As the May 29 deadline for forming a new coalition government looms, reports indicate that Israeli Prime Minister Benjamin Netanyahu has not managed to secure coalition agreements with partners and may be forced to call for new elections.

Netanyahu met with Likud Party negotiation team head Tourism Minister Yariv Levin on Saturday night, but no compromise regarding a law including haredi men in the mandatory military draft has been found.

The ultra-Orthodox parties have called on the prime minister to alter the draft law to enable ultra-Orthodox men to avoid draft and continue learning Torah in yeshivahs. Yisrael Beiteinu Party chairman Avigdor Lieberman has said he would not join Netanyahu’s government unless ultra-Orthodox men are subject to the draft.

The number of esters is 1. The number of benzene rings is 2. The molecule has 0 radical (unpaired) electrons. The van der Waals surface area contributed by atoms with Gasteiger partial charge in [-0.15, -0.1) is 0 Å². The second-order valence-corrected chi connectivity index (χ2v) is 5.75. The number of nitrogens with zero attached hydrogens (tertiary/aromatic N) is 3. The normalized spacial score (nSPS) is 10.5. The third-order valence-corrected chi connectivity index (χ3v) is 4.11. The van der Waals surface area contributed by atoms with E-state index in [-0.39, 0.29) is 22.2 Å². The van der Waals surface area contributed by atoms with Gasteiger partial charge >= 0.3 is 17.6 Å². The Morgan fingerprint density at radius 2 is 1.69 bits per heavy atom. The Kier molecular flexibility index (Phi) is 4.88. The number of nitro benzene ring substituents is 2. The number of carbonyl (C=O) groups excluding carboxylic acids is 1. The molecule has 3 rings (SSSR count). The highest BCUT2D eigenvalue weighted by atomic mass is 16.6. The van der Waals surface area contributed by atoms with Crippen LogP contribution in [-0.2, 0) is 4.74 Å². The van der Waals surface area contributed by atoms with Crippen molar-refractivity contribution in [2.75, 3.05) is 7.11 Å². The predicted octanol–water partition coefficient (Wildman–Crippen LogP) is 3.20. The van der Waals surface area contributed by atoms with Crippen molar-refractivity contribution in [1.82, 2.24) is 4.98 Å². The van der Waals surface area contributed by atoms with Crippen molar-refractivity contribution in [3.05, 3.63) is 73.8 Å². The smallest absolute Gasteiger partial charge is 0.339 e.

The United Torah Judaism Party said they would not agree to draft quotas being mentioned in any coalition deal.

Lieberman suggested that a compromise could include ultra-Orthodox legislators leaving the Knesset plenum for the vote if and when the haredi draft law was finally approved, “just as they did when it passed its first reading” in the last Knesset.

If the conflicting parties do not agree to a compromise, Netanyahu could assemble a non-majority coalition of just 60 MKs, but it is not likely to last long. Alternatively, Likud could attempt to poach two or three opposition members to join the coalition.

If those options fail, Israeli President Reuven Rivlin could grant a different Knesset member, including one from the opposition, the opportunity to form a government.